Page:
Wednesday, October 20, 2010

Identity through Design

(Originally posted on youNEQ on 7/25/10)

This weekend, I watched "Helvetica" again.  If you haven't seen it before, it's a wonderful documentary about the history of the Helvetica font.  What makes it such a good re-watch is that, as it explores the history of Helvetica, it also manages to explore the entire history of post-war graphic design.  And during this exploration you encounter many of the great graphic design luminaries of the past 70 years.

What struck me this time in particular was the the notion that we express our identity through our design choices.

The last statement of the movie is by Rick Poynor, a noted thinker on cultural criticism and design theory. His final thought is roughly the following:
To care about [design] in the way that you care about the clothing you are wearing, as an expression of who you are, or your haircut ... or how you decorate your apartment ...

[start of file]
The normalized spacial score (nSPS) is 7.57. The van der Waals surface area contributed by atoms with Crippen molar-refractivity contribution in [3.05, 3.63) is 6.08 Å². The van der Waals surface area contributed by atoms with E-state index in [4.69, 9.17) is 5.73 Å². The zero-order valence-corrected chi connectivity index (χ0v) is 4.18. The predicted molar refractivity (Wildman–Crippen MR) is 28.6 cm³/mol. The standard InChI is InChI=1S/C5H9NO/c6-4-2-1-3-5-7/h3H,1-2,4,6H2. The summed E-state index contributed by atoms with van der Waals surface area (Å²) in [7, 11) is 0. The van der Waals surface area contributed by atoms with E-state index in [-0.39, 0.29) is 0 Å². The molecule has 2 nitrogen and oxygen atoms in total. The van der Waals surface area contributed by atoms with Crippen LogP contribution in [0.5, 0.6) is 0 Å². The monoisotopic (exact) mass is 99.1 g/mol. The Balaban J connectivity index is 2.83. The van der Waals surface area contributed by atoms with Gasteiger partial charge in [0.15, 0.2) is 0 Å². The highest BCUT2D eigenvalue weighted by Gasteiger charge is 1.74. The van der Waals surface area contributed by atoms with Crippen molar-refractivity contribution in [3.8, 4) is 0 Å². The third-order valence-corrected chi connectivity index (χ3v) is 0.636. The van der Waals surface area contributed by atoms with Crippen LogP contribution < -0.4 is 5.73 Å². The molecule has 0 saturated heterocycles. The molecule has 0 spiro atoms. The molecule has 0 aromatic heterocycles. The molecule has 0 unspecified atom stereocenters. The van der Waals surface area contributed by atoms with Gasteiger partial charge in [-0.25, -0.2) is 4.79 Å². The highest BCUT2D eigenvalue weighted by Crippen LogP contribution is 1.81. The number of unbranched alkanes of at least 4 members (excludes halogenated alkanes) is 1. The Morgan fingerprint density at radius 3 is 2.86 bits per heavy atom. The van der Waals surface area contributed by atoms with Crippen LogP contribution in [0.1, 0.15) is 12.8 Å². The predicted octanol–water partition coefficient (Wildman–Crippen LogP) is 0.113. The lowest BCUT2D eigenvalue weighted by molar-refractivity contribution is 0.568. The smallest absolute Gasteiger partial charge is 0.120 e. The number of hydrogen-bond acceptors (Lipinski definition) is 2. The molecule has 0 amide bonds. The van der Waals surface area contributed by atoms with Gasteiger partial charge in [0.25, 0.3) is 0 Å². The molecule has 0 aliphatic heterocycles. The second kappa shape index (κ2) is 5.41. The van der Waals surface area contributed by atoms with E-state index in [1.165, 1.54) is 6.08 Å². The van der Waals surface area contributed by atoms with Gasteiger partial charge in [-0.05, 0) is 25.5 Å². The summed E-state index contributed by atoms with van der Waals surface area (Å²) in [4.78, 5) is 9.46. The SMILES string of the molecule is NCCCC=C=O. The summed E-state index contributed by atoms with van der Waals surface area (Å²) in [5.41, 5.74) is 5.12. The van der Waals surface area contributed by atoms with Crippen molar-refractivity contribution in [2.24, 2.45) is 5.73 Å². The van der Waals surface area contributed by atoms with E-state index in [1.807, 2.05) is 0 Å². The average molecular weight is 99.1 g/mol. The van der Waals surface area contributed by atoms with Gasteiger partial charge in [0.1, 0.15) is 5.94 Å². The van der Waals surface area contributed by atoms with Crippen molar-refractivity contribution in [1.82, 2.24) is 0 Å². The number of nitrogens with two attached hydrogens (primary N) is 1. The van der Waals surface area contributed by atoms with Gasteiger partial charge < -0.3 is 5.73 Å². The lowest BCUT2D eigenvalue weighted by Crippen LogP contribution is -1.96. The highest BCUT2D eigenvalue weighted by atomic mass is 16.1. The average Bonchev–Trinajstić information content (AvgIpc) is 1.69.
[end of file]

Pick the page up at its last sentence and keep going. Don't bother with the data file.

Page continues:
We accept the idea of identity being expressed in that way, through these consumer choices, well now it’s happening in the sphere of visual communication and there’s no reason -- as the tools become ever more sophisticated -- why this just won’t go on developing and developing and developing.
I think that Mr. Poynor is exactly right and I also believe that there is no reason that this line of analysis is limited to graphic design.  People want everything in their life to speak to them and their personal identity -- including their belongings.  Belongings can also work as an expression of self and identity.  People should not simply be limited to making "consumer choices" when they choose how to express their identity.   This is one of the cornerstones of the youNEQ project.  We look forward to exploring it with you. 

-- Hank

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Dividends and Preferences by Hank Heyming is licensed under a Creative Commons Attribution 3.0 United States License.